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04 February 2009

My cancer diary – part 3

When Lynn Ferreira went to a doctor with unexplained headaches, the diagnosis changed her life. This is part 3 of her story.

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When Lynn Ferreira went to a doctor with unexplained headaches, the diagnosis changed her life. She keeps friends and colleagues in the loop with emailed updates, and now she's sharing those with Health24 readers.

We last heard from Lynn shortly before the first tumour was removed. (Click here for that email.)

After the operation her husband let everyone know that it went well. A few days later, once again feeling strong enough to write, Lynn sent the following email.

Hello everybody!
I hope you all had a fabulous Christmas, and a special time with friends and family. I know I did!

The Op
I had the op on Thursday 20th December and it went remarkably, remarkably well. Having my wisdom teeth out when I was 21 was truly more painful and traumatic than having little T1 (the smaller brain tumour) out.

They put me into the ICU immediately because of the brain monitor (it doesn't look ANYTHING like a Teletubby!) which was probably the most stressful time for me. You do not want to be compus mentus in the ICU because it is really noisy and busy, and there are seriously sick people in there!

But I was feeling great - I was awake, not in pain at all and just having to hear and observe what was going on around me. They finally moved me to a normal ward after a couple of days where I managed to get some sleep, and peace and quiet - and they let me go home on Monday 24th... YAY!

Yesterday I went to have the staples removed from my head and once again, I was completely amazed that this procedure didn't hurt at all. I have attached a pic that my husband took of the process as it looks much more impressive than it actually was. I mean, check out those pliers!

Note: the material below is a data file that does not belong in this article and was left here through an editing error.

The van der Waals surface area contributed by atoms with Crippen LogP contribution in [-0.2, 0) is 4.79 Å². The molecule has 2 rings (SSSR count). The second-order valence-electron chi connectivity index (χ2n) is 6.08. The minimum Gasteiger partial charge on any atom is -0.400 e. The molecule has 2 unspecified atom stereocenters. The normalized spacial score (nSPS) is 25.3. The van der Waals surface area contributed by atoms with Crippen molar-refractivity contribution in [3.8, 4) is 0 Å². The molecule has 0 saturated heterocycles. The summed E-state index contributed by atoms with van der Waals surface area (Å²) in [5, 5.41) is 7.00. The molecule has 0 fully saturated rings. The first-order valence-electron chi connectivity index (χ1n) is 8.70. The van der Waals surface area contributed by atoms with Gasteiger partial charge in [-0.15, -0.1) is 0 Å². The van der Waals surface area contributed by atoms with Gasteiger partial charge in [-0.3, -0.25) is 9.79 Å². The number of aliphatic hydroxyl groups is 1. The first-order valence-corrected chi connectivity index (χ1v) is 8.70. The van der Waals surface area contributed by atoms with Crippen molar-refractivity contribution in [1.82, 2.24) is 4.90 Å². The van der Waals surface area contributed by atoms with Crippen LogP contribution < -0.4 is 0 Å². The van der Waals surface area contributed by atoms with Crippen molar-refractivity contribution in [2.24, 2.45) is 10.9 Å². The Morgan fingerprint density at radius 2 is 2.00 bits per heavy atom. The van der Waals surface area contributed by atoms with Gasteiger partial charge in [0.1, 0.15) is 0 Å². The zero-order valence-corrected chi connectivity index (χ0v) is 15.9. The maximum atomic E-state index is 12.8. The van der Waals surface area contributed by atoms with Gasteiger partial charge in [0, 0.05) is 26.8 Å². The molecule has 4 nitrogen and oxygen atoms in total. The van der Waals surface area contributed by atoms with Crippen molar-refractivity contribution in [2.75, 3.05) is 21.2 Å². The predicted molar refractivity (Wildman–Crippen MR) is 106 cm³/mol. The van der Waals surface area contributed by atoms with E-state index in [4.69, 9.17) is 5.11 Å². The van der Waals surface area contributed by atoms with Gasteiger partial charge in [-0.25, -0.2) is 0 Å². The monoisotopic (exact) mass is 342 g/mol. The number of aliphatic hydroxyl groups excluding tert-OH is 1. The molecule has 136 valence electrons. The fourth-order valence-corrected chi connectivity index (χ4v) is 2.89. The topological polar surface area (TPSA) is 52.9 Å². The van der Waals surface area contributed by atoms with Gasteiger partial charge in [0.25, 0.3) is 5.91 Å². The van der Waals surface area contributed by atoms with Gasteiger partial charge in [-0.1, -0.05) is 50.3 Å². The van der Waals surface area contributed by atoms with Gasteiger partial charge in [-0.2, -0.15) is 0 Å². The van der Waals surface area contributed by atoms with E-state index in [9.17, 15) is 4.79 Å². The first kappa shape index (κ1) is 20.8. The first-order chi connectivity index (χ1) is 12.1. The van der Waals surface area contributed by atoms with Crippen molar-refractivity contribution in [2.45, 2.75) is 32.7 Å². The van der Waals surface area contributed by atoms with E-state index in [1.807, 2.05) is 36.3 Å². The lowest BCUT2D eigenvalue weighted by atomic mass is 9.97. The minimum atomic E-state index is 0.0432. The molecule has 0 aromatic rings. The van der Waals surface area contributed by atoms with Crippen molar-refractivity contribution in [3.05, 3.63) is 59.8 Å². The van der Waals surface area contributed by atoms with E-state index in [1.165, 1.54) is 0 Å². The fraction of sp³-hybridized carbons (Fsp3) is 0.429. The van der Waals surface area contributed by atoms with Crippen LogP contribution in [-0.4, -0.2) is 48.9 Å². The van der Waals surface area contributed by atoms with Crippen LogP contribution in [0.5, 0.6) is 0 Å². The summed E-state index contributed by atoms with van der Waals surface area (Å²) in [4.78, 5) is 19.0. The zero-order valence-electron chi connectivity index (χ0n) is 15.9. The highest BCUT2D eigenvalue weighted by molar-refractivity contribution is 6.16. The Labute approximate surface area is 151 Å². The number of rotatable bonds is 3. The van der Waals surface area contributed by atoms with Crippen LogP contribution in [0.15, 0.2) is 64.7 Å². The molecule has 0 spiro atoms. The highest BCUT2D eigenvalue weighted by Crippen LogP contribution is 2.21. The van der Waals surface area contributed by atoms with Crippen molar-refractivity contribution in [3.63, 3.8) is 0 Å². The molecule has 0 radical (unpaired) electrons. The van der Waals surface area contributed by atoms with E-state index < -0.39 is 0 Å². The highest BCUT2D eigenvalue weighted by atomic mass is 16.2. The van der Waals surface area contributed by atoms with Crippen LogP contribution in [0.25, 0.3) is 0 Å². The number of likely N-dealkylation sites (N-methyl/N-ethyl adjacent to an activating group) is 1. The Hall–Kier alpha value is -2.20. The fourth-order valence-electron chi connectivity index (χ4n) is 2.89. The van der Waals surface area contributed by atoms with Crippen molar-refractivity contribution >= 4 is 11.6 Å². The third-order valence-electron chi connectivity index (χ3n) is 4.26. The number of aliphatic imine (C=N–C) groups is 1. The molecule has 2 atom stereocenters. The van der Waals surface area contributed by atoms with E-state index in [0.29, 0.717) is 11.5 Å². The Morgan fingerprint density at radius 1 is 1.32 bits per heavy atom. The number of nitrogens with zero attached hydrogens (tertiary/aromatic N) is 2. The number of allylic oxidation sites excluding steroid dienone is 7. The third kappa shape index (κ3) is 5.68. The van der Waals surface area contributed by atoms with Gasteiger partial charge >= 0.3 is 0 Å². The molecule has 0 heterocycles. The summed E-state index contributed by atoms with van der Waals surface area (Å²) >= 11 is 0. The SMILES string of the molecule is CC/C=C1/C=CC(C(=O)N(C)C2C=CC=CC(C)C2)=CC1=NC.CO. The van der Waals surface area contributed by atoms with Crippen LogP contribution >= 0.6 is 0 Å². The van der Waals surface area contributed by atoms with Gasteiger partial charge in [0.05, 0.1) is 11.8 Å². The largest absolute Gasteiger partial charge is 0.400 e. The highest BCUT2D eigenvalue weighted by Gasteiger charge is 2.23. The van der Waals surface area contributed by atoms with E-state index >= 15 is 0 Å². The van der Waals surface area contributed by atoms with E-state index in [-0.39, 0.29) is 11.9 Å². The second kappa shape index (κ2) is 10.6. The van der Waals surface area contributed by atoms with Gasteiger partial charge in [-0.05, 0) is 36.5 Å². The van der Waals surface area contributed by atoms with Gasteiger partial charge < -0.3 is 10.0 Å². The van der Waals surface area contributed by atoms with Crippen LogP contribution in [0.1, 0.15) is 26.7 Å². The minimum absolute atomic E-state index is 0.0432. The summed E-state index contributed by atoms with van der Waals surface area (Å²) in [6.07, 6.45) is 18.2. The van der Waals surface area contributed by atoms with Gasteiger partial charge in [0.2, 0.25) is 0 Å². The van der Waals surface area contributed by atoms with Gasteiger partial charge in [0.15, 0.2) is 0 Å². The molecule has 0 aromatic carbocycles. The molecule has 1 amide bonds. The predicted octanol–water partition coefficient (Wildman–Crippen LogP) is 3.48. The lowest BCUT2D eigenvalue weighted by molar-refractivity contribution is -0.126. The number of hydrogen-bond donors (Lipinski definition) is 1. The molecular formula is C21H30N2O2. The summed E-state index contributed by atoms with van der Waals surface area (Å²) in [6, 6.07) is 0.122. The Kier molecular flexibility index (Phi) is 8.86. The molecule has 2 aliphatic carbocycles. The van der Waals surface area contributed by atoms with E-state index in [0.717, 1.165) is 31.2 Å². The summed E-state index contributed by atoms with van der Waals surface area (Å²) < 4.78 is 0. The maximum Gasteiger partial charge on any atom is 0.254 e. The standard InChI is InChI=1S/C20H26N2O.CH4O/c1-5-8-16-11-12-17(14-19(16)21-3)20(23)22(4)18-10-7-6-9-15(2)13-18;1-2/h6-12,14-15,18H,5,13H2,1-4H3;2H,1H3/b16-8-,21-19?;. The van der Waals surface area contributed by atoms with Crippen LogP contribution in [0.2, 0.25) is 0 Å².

The surgeon removed 23 little staples and I truly didn't feel a thing. The only thing I felt was when he sprayed on the plastic skin which is really cold and it made my head ache a bit, but that was it.

The girls bought me this very bright (and hard to match with anything) scarf which covers the scar up nicely, as it's still a little gory to look at I think, but my hair will cover it up in no time.

The hair
Speaking of which, call me naïve, but I honestly and truly thought the surgeons (who had always promised to cut in my hairline) were going to part my hair nicely when I got into theatre, make the cut in the hairline as they had promised and then stitch or staple me up again. But no. They shaved my head, didn't they? Not overly much or anything, but considering I wasn't expecting it, it was a bit of a surprise.

When I asked the one surgeon about it he said, “we're brain surgeons darling, not plastic surgeons”. Well, that put me in my place!

What did they find?
The point of taking the little dude out was to figure out what he was made of and then decide what to do with the big dude, T2 - and he has been posing a bit of a conundrum.

We went to see Dr Wilson at the Constantiaberg Oncology unit yesterday and he has been working with Dr McAdam (who is apparently a melanoma guru) on the histology of the cells they removed. They said from the start that they thought it was melanoma because of the type of cells they removed, but when they put it in the “stains”, the 3 major melanoma markers didn't come up. This is apparently unusual, but not unheard of.

They then did further tests for epithelial (lining) markers which came up positive for melanoma so they are 99% sure that it is melanoma, but need to be 100%.

The Doc says that essentially they have ruled out a primary brain tumour, germ cell tumour or immune system cancer and have established that it is some sort of carcinoma or cancer of linings (like breast, lung, kidney, skin or whatever).